View Full Version : How to study Andrew Loomis? Im stuck..

10 October 2010, 02:26 PM
I am trying to read at least cover to cover the Andrew Loomis books, Figure Drawing, Successful Drawing, and Creative Illustration before taking Roberts class here in a couple weeks. However I am getting stuck, for instance, on figure drawing for all its worth, one example shows how to draw the arm in an arc, and shows the box/grid, and then it just says, now draw it until it looks right.
That to me makes sense, but it is very vague at the same time, and when I am struggling to figure out why I cannot grasp the concept or use that knowledge without looking at the book as reference and copying I get stuck. I have draw the simple skeleton in many angles, and have added to it the body, male and female, and studied the proportions, however when I get to some of the other examples that are kinda vague I am lost without copying the example.
Now I have not been in a class or really have been required to do any major studying or anything of that nature since high school, and my intro to drawing class a few years back. I've been in the Marine Corps. and I seem to have lost a lot of my "how to study smart" ability lol. So forgive my ignorance, I have heard this same problem before, with no answer so any input would be great.

10 October 2010, 06:43 AM
Copying and drawing out of your head are two very different things. One can be achieved by simply observation and measuring, while the other requires you to study anatomy and figure and actually master them to a certain level before you can draw competently out of your head. Don't worry, the workshop is coming soon and this stuff is covered. For now, just being able to copy something very well is already enough of a challenge for a novice I think.

10 October 2010, 07:29 PM
The short answer: The arm just has to "look right".

The long answer: The Loomis study you're talking about got me confused as well. It means well but the execution of it was pretty darn complex when I was studying it a few months ago. In fact I never went back to the excercise because it thoroughly alienated me from my drawings. Instead, I moved on. Went to draw portraits, study anatomy, read the novel by Harold Speed called the "The Practice and Science of Drawing". And observed many many excellent illustrations. Practiced some more charcoal work, and dabbled a bit into 3D sculpting.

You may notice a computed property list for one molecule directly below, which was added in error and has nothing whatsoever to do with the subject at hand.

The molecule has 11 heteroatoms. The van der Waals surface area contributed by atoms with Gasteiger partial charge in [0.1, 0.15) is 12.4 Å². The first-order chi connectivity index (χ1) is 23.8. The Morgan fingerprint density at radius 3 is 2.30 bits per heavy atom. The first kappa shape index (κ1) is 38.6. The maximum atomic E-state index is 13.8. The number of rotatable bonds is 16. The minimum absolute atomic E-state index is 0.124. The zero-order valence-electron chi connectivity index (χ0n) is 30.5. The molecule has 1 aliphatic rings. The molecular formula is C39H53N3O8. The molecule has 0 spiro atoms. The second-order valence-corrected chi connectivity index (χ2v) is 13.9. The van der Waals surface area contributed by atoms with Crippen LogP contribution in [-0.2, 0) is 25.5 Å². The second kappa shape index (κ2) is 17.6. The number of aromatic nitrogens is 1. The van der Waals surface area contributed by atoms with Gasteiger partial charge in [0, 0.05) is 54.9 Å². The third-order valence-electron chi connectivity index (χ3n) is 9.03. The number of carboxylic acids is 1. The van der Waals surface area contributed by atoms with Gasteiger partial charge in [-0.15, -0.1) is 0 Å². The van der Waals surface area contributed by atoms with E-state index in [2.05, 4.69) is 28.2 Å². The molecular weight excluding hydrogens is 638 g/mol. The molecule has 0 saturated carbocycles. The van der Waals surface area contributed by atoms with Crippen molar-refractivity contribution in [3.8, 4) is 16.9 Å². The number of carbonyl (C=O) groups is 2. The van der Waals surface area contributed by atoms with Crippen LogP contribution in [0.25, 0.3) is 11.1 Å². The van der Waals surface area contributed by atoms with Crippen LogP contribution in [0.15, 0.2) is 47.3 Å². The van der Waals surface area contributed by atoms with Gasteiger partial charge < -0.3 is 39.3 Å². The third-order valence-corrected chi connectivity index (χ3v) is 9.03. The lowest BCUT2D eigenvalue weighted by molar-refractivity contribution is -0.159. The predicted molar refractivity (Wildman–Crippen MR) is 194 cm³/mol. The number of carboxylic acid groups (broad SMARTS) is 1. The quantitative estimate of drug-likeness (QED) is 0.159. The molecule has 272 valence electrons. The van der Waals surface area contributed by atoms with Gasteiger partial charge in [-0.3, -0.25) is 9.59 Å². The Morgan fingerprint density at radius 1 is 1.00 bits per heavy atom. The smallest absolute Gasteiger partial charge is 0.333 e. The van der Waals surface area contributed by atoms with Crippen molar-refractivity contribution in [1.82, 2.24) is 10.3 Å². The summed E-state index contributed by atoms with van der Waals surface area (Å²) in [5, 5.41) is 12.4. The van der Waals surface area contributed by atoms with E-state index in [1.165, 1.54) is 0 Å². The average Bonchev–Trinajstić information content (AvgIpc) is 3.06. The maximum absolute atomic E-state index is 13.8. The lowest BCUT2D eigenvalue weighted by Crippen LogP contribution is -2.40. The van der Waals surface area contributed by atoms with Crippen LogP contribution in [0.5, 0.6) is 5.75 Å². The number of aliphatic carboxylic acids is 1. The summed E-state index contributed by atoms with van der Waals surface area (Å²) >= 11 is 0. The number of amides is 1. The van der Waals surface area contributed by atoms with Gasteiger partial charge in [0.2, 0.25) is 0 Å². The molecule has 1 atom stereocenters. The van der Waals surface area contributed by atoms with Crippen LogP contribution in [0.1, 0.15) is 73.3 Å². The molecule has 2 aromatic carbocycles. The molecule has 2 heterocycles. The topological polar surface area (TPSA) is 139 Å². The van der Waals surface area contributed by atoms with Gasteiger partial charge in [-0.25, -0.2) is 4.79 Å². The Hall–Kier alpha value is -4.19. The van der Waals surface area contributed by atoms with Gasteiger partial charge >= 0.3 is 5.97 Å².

What I'm saying is that if you get stuck, and have tried your hardest, its okay to admit defeat and move on. Drawing for me has been a constant battle of attaining knowledge and attaining my own style. If the knowledge part of the equation is being a straight up jerkface at the moment, I focus on drawing things I enjoy drawing and I defer the technical aspects for another day. In the end I found myself learning more while having fun, than while struggling to comprehend excercises from centuries past.

Just my experience with Loomis. I'll probably go back to it today actually, now that I've read this post. =) Good luck!

10 October 2010, 06:12 PM
Yeah now that I am taking Roberts workshop, I am struggling to even keep up with the reading let alone assignments due to my work schedule. I am in management for sales with my company, so its always demanding of my time, extra hours with no notice, and stressful sometimes. Its all numbers and the bottom line, and with lay offs, I need to make sure I protect myself. So I have put Loomis aside and learning a lot with Robert. Its much to absorb and I keep re reading it but I need to catch up as I am a real novice compared to most of the class.
I think after this Loomis will make much more sense to me and be easier to absorb the valuable lessons within.

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